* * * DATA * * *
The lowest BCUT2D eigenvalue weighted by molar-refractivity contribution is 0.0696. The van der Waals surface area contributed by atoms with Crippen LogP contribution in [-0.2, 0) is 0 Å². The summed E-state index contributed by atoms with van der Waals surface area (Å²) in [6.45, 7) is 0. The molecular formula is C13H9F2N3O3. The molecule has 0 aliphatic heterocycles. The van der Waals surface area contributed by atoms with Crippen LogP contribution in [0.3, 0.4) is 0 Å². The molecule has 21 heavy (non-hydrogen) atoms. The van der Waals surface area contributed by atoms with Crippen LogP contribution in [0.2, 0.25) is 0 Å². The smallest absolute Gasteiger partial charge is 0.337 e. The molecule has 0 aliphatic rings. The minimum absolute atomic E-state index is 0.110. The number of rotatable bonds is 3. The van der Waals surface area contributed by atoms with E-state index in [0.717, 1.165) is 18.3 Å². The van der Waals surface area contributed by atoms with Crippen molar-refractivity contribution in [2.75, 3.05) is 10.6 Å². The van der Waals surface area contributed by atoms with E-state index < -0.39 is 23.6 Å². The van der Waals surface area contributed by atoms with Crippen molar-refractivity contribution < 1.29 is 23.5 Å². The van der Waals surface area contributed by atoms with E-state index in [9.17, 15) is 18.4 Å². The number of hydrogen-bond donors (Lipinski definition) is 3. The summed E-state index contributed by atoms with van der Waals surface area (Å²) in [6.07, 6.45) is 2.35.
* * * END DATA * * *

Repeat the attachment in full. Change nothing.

The lowest BCUT2D eigenvalue weighted by molar-refractivity contribution is 0.0696. The van der Waals surface area contributed by atoms with Crippen LogP contribution in [-0.2, 0) is 0 Å². The summed E-state index contributed by atoms with van der Waals surface area (Å²) in [6.45, 7) is 0. The molecular formula is C13H9F2N3O3. The molecule has 0 aliphatic heterocycles. The van der Waals surface area contributed by atoms with Crippen LogP contribution in [0.3, 0.4) is 0 Å². The molecule has 21 heavy (non-hydrogen) atoms. The van der Waals surface area contributed by atoms with Crippen LogP contribution in [0.2, 0.25) is 0 Å². The smallest absolute Gasteiger partial charge is 0.337 e. The molecule has 0 aliphatic rings. The minimum absolute atomic E-state index is 0.110. The number of rotatable bonds is 3. The van der Waals surface area contributed by atoms with E-state index in [0.717, 1.165) is 18.3 Å². The van der Waals surface area contributed by atoms with Crippen molar-refractivity contribution in [2.75, 3.05) is 10.6 Å². The van der Waals surface area contributed by atoms with E-state index < -0.39 is 23.6 Å². The van der Waals surface area contributed by atoms with Crippen molar-refractivity contribution < 1.29 is 23.5 Å². The van der Waals surface area contributed by atoms with E-state index in [9.17, 15) is 18.4 Å². The number of hydrogen-bond donors (Lipinski definition) is 3. The summed E-state index contributed by atoms with van der Waals surface area (Å²) in [6.07, 6.45) is 2.35.